135compact.com       110 cartridge ultra compact cameras       Agfamatic 508 Pocket

In early 1974 Agfa was one of the first companies (after the 1972 Kodak launch) to release a series of Kodak 110 pocket film
*(see below) cameras. They were called Agfamatic, like the series with the bigger Kodak cartridge film, but had the "pocket" in their name. The series was numberd in 1000s.  In 1977 the flashcubes were replaced by an 8-Topflash and the numers were changed to 1008 and so on. All were replaced in 1978 by the "motor" series with motorized film advance.

* 110 film was introduced by Kodak in 1972. The film sits in a cartridge, like Kodak's earlier 126 film, but is much smaller. A frame is 13mm 17mm, has one perforation per image to control film advance and 24 frames per cartridge (12 were also available). The film is protected by a backing paper like 120 film. The frame number is visible through a window at the back of the cartridge. The basic film is ordinary 16mm film which was already on the market, so it could be processed in existing machines. The small picture size made very small, pocketable cameras possible.

Kodak introduced with its 110 film a line of Kodak Pocket Instamatic cameras which were followed by cameras from other manufacturers. Most cameras were cheap point-and-shoot, but very sophisticated models were also made. Small digital cameras made 110 film obsolete. Bit by bit manufacturers
stopped making 110 format film (Fujifilm in 2009), but in 2012 (and 2019) Lomography made a large batch of 110 film, followed by other firms.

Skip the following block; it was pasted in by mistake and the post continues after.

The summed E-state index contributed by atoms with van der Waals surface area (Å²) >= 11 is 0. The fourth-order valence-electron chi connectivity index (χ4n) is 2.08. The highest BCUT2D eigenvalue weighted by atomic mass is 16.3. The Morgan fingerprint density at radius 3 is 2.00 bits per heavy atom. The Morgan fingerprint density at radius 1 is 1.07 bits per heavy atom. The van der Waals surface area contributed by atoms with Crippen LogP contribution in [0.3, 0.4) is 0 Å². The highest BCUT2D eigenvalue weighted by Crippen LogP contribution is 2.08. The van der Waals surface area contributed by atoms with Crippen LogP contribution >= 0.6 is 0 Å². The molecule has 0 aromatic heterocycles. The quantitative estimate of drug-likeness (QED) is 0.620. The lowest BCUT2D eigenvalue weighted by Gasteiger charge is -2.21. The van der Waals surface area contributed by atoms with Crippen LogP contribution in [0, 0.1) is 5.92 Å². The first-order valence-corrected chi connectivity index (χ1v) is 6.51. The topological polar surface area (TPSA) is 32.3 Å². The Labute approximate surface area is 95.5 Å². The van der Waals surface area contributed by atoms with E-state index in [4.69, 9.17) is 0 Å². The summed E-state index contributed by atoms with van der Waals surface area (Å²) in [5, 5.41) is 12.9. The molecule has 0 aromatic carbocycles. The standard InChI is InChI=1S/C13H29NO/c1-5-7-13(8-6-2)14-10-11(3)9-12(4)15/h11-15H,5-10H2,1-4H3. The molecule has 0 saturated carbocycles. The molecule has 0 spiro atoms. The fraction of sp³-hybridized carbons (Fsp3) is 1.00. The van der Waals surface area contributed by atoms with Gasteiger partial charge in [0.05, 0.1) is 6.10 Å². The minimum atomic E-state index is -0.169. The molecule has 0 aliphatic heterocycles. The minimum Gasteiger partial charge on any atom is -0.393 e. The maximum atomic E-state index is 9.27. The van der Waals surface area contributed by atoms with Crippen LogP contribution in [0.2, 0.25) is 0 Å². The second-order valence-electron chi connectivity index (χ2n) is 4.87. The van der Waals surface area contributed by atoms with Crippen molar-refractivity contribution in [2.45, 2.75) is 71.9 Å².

The camera presented, the Agfamatic 508 Pocket, is a simple entry model of the series. It has a cheap plastic body. This set was obviously a present box from the the German Pharmazeutical company Bayer.
Its main features are:

32mm F11 Agfa Color Optar fixed focus lens
Shutter 1/100s, 1/50s when flash is inserted
Size 122x53x327,  Weight 150 gr.
100 ISO, Topflash available

The box.

The whole set, camera, flash bulbs, strap, film cartridge in their original box.

Camera closed.

Bottom. Nothing to see.

Camera front open.

Top view. Big red shutter release. Topflash socket.

Camera back. Film window and viewer window.

Film compartment

This camera is very easy to use, silde it open and it's ready. 
It has no manual settings. You have only to frame. After taking a picture, you have to close the camera for film advance and shutter cocking (push-pull advance, very handy). Putting a film is easy as well, you drop the film into the compartment, advance to the first frame and that's it.

It's a simple point and shoot camera with no settings. Seen today's low prices of the luxury models, you better get one of those.